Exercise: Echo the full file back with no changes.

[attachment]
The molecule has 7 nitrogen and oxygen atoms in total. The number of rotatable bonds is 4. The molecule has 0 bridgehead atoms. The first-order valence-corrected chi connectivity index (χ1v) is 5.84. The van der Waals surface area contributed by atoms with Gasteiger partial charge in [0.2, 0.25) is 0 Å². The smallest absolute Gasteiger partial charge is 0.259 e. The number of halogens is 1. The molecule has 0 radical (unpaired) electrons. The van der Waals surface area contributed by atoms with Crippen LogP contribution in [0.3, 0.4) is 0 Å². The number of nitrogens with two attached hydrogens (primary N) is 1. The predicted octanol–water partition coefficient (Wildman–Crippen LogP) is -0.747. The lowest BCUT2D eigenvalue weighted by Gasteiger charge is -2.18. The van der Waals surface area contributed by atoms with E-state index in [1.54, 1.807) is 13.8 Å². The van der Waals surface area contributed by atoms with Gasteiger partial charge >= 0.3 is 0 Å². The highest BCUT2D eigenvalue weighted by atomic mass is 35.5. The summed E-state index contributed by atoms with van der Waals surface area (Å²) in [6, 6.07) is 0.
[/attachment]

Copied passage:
The molecule has 7 nitrogen and oxygen atoms in total. The number of rotatable bonds is 4. The molecule has 0 bridgehead atoms. The first-order valence-corrected chi connectivity index (χ1v) is 5.84. The van der Waals surface area contributed by atoms with Gasteiger partial charge in [0.2, 0.25) is 0 Å². The smallest absolute Gasteiger partial charge is 0.259 e. The number of halogens is 1. The molecule has 0 radical (unpaired) electrons. The van der Waals surface area contributed by atoms with Crippen LogP contribution in [0.3, 0.4) is 0 Å². The number of nitrogens with two attached hydrogens (primary N) is 1. The predicted octanol–water partition coefficient (Wildman–Crippen LogP) is -0.747. The lowest BCUT2D eigenvalue weighted by Gasteiger charge is -2.18. The van der Waals surface area contributed by atoms with E-state index in [1.54, 1.807) is 13.8 Å². The van der Waals surface area contributed by atoms with Gasteiger partial charge >= 0.3 is 0 Å². The highest BCUT2D eigenvalue weighted by atomic mass is 35.5. The summed E-state index contributed by atoms with van der Waals surface area (Å²) in [6, 6.07) is 0.